RESPONDING to explosive allegations of large-scale financial crime originating in Malaysia, the Canadian company at the centre of a corruption scandal on Friday denied any wrongdoing.
Sakto Corporation, the property development firm owned by the family of former Sarawak Chief Minister Taib Mahmud, wrote in an emailed statement to Asian Correspondent that the allegations by Swiss NGO Bruno Manser Fonds (BMF) were “false, malicious and sensationalised”.
“Sakto Corporation is a reputable, local Canadian Company whose officers, directors and shareholders are Canadian. The company is led by a local family known for being community supporters and philanthropists,” the response by company spokesman Thady B. Murray said.
“The organisation’s rehashed and repackaged allegations have been found to be lacking and never substantiated by a government or authoritative body.
Thady is the elder brother of CEO Sean Murray. Sean Murray is married to company founder and Taib’s daughter Jamilah Taib, who is at the centre of the allegations. Taib and his family have long faced widespread allegations of illegally profiting from logging in the resource-rich Malaysian state in Borneo.
Thady himself is named in documents released by BMF’s Stop Timber Corruption campaign.
BMF had on Thursday presented a report to the Canadian Parliament entitled Safe Haven Canada: How a corrupt Malaysian official’s family acquired $200 million in Ontario real estate alleging that the Taib-affiliated company Sakto Corporation, based in the Canadian capital of Ottawa, had been established and continues to be financed through misappropriated funds.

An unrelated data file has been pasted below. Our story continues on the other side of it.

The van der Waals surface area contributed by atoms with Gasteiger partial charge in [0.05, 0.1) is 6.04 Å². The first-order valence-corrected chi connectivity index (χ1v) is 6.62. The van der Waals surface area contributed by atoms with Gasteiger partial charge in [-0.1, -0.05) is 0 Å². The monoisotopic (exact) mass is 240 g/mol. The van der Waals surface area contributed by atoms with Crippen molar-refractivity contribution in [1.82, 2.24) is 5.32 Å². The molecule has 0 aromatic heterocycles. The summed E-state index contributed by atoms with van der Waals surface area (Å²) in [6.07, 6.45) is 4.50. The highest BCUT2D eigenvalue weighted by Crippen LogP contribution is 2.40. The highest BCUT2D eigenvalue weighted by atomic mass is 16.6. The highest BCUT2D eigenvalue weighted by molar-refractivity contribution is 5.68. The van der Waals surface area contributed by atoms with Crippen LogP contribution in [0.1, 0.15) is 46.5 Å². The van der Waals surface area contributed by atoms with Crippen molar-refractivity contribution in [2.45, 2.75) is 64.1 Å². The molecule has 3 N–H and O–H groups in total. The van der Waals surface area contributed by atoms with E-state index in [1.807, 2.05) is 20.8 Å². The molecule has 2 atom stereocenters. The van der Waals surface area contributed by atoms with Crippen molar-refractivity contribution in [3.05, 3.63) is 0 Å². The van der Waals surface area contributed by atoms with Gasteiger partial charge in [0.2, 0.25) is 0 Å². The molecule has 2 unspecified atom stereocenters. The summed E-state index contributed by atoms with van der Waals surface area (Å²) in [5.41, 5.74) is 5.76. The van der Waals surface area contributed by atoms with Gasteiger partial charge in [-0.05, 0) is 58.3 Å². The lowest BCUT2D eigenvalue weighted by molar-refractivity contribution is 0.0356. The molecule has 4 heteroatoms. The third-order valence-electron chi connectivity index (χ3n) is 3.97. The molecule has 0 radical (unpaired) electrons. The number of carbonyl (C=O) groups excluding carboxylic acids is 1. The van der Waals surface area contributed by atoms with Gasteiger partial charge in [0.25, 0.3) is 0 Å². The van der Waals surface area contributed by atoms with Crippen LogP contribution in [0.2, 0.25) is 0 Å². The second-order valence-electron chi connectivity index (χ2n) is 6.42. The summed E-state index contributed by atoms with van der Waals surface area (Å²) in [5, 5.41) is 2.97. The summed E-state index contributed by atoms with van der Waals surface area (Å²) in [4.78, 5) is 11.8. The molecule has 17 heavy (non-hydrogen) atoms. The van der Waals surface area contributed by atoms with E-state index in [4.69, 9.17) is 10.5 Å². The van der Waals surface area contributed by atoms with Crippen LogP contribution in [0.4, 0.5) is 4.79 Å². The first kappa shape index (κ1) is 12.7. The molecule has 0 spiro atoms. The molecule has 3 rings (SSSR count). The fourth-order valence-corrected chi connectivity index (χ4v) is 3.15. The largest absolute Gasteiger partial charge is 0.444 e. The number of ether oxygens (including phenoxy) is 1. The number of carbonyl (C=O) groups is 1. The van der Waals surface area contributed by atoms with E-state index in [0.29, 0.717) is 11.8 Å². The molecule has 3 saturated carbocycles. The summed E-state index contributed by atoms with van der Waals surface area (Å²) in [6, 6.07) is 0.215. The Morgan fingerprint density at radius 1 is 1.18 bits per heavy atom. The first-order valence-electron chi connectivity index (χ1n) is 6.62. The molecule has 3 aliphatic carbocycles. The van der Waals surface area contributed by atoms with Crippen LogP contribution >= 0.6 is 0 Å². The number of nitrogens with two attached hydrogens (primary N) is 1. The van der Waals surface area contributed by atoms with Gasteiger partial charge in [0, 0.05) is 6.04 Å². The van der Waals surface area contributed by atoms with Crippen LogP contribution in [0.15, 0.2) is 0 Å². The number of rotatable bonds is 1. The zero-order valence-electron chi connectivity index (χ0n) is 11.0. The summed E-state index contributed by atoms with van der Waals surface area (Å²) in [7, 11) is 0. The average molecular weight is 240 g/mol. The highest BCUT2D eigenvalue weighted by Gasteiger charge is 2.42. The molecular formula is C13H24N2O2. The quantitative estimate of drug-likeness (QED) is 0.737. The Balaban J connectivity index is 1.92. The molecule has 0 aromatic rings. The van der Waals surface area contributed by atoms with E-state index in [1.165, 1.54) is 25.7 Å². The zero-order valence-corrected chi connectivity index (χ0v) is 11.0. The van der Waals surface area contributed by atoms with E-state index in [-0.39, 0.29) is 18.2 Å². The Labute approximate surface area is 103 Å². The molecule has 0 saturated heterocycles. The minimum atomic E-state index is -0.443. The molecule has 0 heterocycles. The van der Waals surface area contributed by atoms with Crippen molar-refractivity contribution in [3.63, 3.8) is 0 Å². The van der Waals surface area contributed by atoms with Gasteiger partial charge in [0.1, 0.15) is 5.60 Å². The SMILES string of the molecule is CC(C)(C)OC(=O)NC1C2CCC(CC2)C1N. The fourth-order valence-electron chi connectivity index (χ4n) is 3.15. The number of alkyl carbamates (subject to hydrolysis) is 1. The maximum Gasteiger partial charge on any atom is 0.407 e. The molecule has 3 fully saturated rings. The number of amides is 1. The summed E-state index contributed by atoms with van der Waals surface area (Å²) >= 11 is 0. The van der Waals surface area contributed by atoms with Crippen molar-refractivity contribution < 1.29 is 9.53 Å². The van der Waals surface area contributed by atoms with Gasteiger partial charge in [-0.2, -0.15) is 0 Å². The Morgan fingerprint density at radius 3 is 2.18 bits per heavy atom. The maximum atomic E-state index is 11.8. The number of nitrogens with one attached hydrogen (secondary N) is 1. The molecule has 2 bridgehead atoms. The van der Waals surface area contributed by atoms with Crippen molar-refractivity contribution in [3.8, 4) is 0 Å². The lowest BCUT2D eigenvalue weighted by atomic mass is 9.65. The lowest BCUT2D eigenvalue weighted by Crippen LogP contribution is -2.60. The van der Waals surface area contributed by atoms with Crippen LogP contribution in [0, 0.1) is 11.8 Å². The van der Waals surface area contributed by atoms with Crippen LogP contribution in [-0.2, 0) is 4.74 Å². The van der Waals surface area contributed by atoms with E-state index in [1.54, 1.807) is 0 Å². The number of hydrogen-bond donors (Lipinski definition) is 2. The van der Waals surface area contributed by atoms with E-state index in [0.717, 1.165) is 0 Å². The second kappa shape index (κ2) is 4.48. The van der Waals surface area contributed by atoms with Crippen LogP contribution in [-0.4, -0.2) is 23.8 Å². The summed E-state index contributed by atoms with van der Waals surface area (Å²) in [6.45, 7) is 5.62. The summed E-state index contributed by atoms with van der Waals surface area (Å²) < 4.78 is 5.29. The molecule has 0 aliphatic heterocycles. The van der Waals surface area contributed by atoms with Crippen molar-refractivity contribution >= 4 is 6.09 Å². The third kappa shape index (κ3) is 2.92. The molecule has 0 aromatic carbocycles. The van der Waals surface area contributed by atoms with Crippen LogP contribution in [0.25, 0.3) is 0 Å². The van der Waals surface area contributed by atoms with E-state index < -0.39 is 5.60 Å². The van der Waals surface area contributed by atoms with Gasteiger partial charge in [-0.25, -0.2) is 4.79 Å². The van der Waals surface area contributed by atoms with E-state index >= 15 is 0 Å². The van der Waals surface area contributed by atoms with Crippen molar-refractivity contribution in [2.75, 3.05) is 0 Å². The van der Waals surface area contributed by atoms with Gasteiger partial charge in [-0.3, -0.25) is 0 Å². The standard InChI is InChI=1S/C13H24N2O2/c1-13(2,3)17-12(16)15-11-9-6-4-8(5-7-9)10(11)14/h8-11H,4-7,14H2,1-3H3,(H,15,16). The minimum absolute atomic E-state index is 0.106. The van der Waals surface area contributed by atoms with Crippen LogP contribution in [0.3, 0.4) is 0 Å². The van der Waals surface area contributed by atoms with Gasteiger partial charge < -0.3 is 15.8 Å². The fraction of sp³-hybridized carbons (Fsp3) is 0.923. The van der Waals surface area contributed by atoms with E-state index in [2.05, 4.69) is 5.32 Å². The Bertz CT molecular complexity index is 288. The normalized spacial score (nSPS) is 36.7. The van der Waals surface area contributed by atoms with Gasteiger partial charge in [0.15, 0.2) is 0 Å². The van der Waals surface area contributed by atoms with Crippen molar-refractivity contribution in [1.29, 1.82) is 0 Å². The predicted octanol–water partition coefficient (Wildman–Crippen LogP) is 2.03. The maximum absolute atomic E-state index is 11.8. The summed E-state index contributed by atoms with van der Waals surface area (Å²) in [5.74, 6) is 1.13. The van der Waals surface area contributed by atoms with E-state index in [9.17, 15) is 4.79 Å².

According to the report, Jamilah and her husband Sean “might be involved in money-laundering on behalf of the Taib family.”
The 86-page research provided thorough examination of the business dealings of the Taib family members and their Canadian associates, looking at how Canadian properties in the provinces of Ontario and Quebec were acquired by the family using proxies and “in trust” arrangements.
The report also showed how these assets were moved between various offshore companies to deliberately hide beneficial ownership.
It follows a string of probes by the Swiss organisation, including a report from 2015, which alleged the Taib-owned Australian company Sitehost – owner of Adelaide’s AUD50million (US$38 million) Hilton Hotel – had been used to launder tens of millions of dollars.
Taib ruled resource-rich Malaysian state of Sarawak on Borneo between 1981 and 2014, making him the second-longest serving parliamentarian in Malaysian history. Sarawakians call Taib Pak Uban or “white-haired uncle” or Pek Moh (white hair), and he has been referred to as the “last white rajah.”
During the period of his rule, Taib’s family became extremely wealthy and by 2011 had amassed assets in 14 Malaysian companies worth some US$1.4 billion. Today, it owns stakes in 400 companies in 25 countries and offshore jurisdictions.
For decades, the now-governor of Sarawak and his family have been accused of corruption. Watchdogs claim political figures and their cronies have systemically siphoned off timber revenue to enrich their own personal fortunes.